But as modern and high-tech as AIMM itself is trying to appear, it comes off as way behind the curve of user behavior—even sexist. The app is designed for a man to ask a woman out, for example, and the AI feeds only the man information and suggestions for a first date based on mutual interests. That seems like an oversight, at best, for an app that will compete with the likes of Bumble (in which women must make the first move).
It’s also set up to favor heterosexual couples—which is at odds with the findings from the Stanford study, which show members of the LGBTQ community are much more likely to use online dating apps. Teman acknowledges that AIMM’s inherent design isn’t as LGBTQ-friendly, but says he’s making tweaks based on “homosexual users who reached out to me ... suggesting other things that I could add that are more about the homosexual lifestyle.”
When asked about what these suggestions specifically were, Teman was vague: “They said that the questions seemed like they were all for straight people and there were no questions about Pride lifestyle. So I added some things about—if you’re homosexual, it can go into some questions that are specifically about your lifestyle.”
Andrew McStay, a professor of digital media at Bangor University in the UK and author of Emotional AI: The Rise of Empathic Media, says he believes AI is the future of dating and considers voice-based apps potentially more “natural,” but he thinks we’re still in the technology’s infancy.
“This is less a dating question than a human-device interface issue,” he says. “There’s every reason to believe that people will increasingly interact with devices and content through voice, especially as natural-language processing techniques improve.”
There may, however, be an ethical issue in AIMM’s design, McStay points out. When a first date is arranged, not only does it reassuringly coo, “Don’t worry. I will be with you every step of the way, and I will try to make this an effortless process for you”—it also gauges your reaction. The PR video shows AIMM observing, “I can see by your smile that you feel good.”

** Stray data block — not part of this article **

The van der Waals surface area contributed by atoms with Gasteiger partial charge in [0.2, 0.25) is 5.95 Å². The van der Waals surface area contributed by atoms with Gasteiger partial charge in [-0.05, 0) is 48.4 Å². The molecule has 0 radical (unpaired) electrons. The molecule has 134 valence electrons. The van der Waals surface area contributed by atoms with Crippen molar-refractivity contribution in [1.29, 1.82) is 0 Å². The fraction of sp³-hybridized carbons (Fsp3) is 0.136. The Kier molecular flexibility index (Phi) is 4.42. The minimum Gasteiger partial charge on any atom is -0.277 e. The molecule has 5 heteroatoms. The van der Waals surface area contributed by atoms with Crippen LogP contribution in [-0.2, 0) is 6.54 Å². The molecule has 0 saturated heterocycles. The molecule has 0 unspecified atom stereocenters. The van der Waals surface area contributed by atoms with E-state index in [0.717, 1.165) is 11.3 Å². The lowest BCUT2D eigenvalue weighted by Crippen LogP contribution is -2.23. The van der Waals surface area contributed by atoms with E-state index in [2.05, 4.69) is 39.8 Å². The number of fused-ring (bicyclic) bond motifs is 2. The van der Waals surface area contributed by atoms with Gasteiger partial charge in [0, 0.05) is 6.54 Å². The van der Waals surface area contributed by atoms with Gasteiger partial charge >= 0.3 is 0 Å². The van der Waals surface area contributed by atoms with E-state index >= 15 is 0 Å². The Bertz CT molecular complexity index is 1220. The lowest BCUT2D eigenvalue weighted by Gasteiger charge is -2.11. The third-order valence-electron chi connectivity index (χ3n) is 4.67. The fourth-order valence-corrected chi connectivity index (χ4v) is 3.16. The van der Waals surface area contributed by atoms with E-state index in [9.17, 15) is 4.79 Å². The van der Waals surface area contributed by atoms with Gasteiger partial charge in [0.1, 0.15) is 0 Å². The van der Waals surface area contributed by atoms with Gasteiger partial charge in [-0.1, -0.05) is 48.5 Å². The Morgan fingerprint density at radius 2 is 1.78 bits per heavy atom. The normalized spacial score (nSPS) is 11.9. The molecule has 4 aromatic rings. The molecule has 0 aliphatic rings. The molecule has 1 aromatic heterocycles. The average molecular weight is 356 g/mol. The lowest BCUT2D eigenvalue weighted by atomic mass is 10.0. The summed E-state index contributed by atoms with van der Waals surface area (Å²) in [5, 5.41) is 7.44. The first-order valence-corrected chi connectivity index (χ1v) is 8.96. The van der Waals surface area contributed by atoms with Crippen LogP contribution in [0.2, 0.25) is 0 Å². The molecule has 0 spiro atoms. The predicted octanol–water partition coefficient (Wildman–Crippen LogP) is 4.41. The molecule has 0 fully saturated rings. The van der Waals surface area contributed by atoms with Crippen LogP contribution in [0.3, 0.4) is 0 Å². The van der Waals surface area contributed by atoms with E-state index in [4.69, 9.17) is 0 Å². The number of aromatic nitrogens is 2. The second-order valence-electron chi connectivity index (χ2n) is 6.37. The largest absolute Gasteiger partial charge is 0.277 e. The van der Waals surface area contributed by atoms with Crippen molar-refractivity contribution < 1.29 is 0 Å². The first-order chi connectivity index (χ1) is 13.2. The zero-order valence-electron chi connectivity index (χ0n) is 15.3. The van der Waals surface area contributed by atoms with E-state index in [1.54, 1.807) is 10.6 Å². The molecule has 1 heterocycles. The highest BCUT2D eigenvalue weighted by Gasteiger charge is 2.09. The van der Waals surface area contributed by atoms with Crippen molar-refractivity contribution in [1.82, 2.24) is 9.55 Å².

“There’s a video component analyzing your emotions,” Teman said when I asked him how the app could know if a user was happy or not. To McStay, that’s where the interesting future of AI in dating lies.
“This portends a lot in terms of the next stages for such services,” he says, citing prosody, or the various inflections and intonations humans take on when speaking, to “gauge voice-based enthusiasm and interest levels of users.” A user might gleefully exclaim “I’m interested!” when matched with a person, for example, or mumble “I’m interested” after a tiring day at work. McStay said that the latter might be misinterpreted as lack of interest.
But he says that analyzing facial reactions to gauge a person’s interest is potentially problematic: “One has to pay careful attention to the method of inferring emotion from faces or voice.”
Take, for example, “resting bitch face”—the appearance of ennui, slight disgust, and “bitchiness” that might not at all reflect what the person is feeling and has been tied to sexism in the workplace (a man with such an expression might be read as “serious,” but a woman with the same expression is often read as “aloof”).
Computers are even worse at interpreting emotion on the basis of people’s expressions. Emotional nuance requires human input, context, and history—something machine learning simply can’t do, at least not yet.
Whether or not AIMM even works, let alone improves on what other dating apps have to offer, is still very much up for debate. Thus far, Teman says, it has set up several dates—but none have stuck yet. In the coming months, AIMM will offer users the option to be paired with a human matchmaking service, with in-person sessions helping them through the process.
“Anything that helps them feel cared for,” Teman says. Right now, he adds, “daters are left cold in the dating app world.”